Lessons from Sondheim
I love so many Sondheim shows, and I do think he’s a genius lyricist. I know some people have difficulty with his music (he writes of being incessant told it’s not “hummable”), but I’ve been humming it since my mother taped, with an actual tape, a broadcast recording of the original Into the Woods in 1991. I’ve been hunting obscure Sondheim songs ever since. And whatever you think about his melodies, I can’t imagine who you could propose as a more clever, inventive, influential, moving lyricist of his generation. Sondheim’s advice can be found in the annotations of his collected lyrics; so far I’ve read the first volume, Finishing the Hat, and all the page numbers below refer to that book.
The opening number
Hammerstein taught Sondheim about the importance of an opening number, but Sondheim didn’t fully believe him until he’d proved it for himself. The story goes like this: A Funny Thing Happened on the Way to the Forum opened out of town, more or less the same hysterical bedroom farce we can see in the 1966 movie, but beginning with the first scene, rather than a song. And guess what? Nobody laughed. It was a flop. The problem, Sondheim and his collaborators realized, was that the audience had no idea what to expect — a classical Greek tragedy? A serious history? So Sondheim wrote an opening number, “Comedy Tonight,” and suddenly the show was a hit. “Nothing with kings / Nothing with crowns / Bring on the lovers, liars, and clowns” (83). Sondheim told the audience exactly what kind of show was coming, and if you need convincing of his genius, just take a moment to reflect on the way he says exactly what he wants to say while also rhyming and playing with the /k/ and /l/ songs in those lines.
Early in my reading of Finishing the Hat, I misunderstood this principle to mean every show needs a BIG opening number, with the whole cast involved. So I took the older-David-looking-back-on-his-birth opening song, “Hero,” (click on the “Three Songs” button at the bottom of my website’s home page) and began to expand it, as if everyone in the show has the same central, internal conflict as David does! (“Will I be the hero of my life story? / Or will I let others chart that course for me?”) My big version spiraled more and more out of control…until Sondheim brought up Hammerstein’s “Oh, What a Beautiful Morning” as a perfect example of an opening number. Only one character sings, but what is he doing? “There’s a bright golden haze on the meadow…All the sounds of the Earth are like music” (Hammerstein, Oklahoma!, 1943) He’s setting the scene. So the opening doesn’t have to be big, though audiences like big: for example, “The Greatest Show,” “Alexander Hamilton.” It has to be right.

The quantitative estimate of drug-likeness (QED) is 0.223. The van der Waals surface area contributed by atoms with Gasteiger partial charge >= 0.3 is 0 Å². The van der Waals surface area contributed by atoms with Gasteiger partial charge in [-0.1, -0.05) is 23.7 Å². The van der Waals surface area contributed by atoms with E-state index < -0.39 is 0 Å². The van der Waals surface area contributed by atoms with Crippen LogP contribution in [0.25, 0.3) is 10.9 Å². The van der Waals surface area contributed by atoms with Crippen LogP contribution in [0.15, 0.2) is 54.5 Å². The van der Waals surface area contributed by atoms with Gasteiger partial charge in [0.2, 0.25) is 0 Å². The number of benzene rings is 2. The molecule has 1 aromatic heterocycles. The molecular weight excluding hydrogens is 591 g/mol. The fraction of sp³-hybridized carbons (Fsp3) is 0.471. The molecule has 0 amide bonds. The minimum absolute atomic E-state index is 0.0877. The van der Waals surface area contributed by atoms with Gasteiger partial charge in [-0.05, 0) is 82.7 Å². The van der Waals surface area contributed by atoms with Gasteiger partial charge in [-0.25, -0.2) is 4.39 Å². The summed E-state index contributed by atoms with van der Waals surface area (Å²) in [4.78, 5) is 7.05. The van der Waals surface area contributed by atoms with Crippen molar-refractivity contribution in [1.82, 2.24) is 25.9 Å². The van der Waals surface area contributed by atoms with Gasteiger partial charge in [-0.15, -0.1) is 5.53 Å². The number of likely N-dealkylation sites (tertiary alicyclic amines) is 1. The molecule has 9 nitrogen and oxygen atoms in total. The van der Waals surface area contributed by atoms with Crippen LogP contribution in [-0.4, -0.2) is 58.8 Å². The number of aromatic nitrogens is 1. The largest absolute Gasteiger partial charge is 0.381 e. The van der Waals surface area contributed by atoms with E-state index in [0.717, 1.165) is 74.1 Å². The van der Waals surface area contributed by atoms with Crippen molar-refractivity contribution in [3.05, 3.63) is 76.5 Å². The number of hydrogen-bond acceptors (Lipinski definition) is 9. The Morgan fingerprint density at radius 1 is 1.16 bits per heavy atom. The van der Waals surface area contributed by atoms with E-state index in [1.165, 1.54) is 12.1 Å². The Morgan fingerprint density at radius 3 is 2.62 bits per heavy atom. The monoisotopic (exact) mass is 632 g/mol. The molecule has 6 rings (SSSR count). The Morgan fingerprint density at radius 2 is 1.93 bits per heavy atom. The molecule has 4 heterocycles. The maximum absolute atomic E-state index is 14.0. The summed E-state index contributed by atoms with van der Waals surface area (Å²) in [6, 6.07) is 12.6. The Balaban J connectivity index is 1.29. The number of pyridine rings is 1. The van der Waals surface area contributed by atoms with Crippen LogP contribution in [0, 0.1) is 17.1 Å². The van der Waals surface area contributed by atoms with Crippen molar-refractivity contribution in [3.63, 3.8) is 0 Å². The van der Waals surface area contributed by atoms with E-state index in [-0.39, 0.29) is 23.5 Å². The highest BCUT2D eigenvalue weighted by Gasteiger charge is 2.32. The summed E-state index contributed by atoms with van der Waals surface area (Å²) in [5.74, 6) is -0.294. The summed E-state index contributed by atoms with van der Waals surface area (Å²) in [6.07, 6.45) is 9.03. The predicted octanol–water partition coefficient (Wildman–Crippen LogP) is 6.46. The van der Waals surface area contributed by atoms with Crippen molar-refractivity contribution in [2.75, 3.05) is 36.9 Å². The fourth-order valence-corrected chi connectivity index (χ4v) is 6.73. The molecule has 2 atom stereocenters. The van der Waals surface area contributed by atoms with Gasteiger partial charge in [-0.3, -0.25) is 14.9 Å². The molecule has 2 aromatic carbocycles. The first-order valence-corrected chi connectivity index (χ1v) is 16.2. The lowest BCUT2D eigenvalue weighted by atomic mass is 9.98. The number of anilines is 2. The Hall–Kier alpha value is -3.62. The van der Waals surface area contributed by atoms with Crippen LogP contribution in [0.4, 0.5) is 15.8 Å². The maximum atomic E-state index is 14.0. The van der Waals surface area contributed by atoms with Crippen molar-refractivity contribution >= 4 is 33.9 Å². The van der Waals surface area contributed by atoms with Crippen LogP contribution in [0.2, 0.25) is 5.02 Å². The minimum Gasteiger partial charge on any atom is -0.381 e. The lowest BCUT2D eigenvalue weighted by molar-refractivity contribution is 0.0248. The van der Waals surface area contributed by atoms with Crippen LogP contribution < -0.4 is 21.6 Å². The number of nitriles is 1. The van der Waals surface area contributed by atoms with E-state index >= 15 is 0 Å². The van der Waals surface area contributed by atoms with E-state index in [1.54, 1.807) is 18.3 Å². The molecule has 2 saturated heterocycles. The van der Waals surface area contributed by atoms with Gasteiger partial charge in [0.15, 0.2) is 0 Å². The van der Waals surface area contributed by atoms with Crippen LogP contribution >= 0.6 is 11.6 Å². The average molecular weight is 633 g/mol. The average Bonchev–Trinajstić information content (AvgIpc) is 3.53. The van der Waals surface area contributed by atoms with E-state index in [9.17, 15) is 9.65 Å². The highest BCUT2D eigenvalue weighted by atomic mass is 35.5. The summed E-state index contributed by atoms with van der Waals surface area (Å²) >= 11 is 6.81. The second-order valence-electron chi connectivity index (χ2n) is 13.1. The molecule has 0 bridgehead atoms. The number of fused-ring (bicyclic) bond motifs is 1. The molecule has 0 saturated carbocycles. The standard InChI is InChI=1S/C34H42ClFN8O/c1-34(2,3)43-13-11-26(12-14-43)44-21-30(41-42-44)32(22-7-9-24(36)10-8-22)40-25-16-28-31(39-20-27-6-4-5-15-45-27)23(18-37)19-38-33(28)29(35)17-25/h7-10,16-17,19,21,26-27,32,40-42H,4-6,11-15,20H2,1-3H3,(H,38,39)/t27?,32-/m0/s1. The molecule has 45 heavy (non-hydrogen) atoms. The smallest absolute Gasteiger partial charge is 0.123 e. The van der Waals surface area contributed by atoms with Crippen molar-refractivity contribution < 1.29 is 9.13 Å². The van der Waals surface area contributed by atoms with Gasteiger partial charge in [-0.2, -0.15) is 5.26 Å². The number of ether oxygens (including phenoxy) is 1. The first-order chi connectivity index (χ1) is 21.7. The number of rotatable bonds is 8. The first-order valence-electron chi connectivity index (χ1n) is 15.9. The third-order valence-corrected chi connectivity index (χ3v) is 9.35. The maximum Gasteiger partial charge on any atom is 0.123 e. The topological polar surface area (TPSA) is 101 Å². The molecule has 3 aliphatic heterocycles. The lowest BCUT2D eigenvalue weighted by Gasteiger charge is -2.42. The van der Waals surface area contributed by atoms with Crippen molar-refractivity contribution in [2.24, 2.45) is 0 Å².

Sondheim writes, “Hammerstein also claimed that the opening number is the most important song in a musical because it establishes tone, character, information, and everything in between” (333). So there you have it, secondhand, from the man who invented the modern musical (i.e. one in which the songs are specific to character, place, and time, and move the plot forward). So how do I need to change “Hero,” based on what I’ve learned? Well, I think David can “tell” the first scene as it’s acted out, rather leave that as actual dialogue — those new verses weren’t bad, and the show is too long, so I think that’s a good way to tighten. With just that change, the first song now introduces character, story, and setting. I’m still considering a brief interruption by the women of the show, because a focus purely on David does seem like a misrepresentation, since I’ve tried so hard to bring the struggles of the women from background to foreground in my retelling. Yet I still feel it’s right to start with David and his birth, because (to quickly switch hats to the book writer), the fact that he is born a boy and therefore is rejected by Aunt Betsy (an abuse survivor) is the inciting incident from which all else follows.
Honestly, I don’t know anyone writes the lyrics to a musical without writing the book, too. Or rather, I do, after reading Finishing the Hat, but it involves a lot of back-and-forth and rewriting that I sometimes get to do entirely in my head. Sondheim is very open about the fact that he could never write a musical book: structure the scenes, create the characters, etc. For me, that is the part most like novel-writing, and so, the easiest part. (I’m still working on making the dialogue more snappy, though). However, I do notice in Sondheim’s reflections, sometimes, a sort of story-blindness. He occasionally wonders about problems that seem obvious to me, such as why the audience never laughs at a particular funny song in Pacific Overtures, despite rewrite after rewrite (303). To me, the obvious answer is that it comes too soon after the death of a character the audience likes, and people can’t emotionally boomerang that fast — a story problem no amount of tinkering with the lyrics will ever be able to fix. Probably the most endearing aspect of Finishing the Hat is the way Sondheim is constantly working to give the credit for ideas he is often complimented on to the book writers whose ideas they actually were.
Coming Next Time: Sondheim’s 3 Maxims: content dictates form, God is in the details, and less is more.
Sondheim, Steven. Finishing the Hat: Collected Lyrics (1954-1981) with Attendant Comments, Principles, Heresies, Grudges, Whines, and Anecdotes. Alfred A. Knopf, 2010.